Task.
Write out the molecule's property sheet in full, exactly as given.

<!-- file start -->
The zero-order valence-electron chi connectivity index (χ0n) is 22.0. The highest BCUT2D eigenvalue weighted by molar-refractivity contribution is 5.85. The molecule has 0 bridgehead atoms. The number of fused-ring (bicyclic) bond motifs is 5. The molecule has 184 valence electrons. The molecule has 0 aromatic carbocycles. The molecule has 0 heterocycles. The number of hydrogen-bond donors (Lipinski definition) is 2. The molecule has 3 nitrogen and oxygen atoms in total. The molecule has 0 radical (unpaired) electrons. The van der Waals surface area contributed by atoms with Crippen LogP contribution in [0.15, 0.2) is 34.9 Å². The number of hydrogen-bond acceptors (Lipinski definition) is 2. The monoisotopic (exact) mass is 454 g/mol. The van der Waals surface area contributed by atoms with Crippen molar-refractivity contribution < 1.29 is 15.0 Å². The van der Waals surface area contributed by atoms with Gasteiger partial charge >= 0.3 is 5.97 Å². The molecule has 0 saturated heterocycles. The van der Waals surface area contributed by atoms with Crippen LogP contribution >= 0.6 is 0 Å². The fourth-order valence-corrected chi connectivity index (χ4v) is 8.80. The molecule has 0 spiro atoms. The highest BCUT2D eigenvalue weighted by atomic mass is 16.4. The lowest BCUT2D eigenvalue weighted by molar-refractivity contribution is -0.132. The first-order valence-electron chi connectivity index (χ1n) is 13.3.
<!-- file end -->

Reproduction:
The zero-order valence-electron chi connectivity index (χ0n) is 22.0. The highest BCUT2D eigenvalue weighted by molar-refractivity contribution is 5.85. The molecule has 0 bridgehead atoms. The number of fused-ring (bicyclic) bond motifs is 5. The molecule has 184 valence electrons. The molecule has 0 aromatic carbocycles. The molecule has 0 heterocycles. The number of hydrogen-bond donors (Lipinski definition) is 2. The molecule has 3 nitrogen and oxygen atoms in total. The molecule has 0 radical (unpaired) electrons. The van der Waals surface area contributed by atoms with Crippen LogP contribution in [0.15, 0.2) is 34.9 Å². The number of hydrogen-bond acceptors (Lipinski definition) is 2. The monoisotopic (exact) mass is 454 g/mol. The van der Waals surface area contributed by atoms with Crippen molar-refractivity contribution < 1.29 is 15.0 Å². The van der Waals surface area contributed by atoms with Gasteiger partial charge >= 0.3 is 5.97 Å². The molecule has 0 saturated heterocycles. The van der Waals surface area contributed by atoms with Crippen LogP contribution >= 0.6 is 0 Å². The fourth-order valence-corrected chi connectivity index (χ4v) is 8.80. The molecule has 0 spiro atoms. The highest BCUT2D eigenvalue weighted by atomic mass is 16.4. The lowest BCUT2D eigenvalue weighted by molar-refractivity contribution is -0.132. The first-order valence-electron chi connectivity index (χ1n) is 13.3.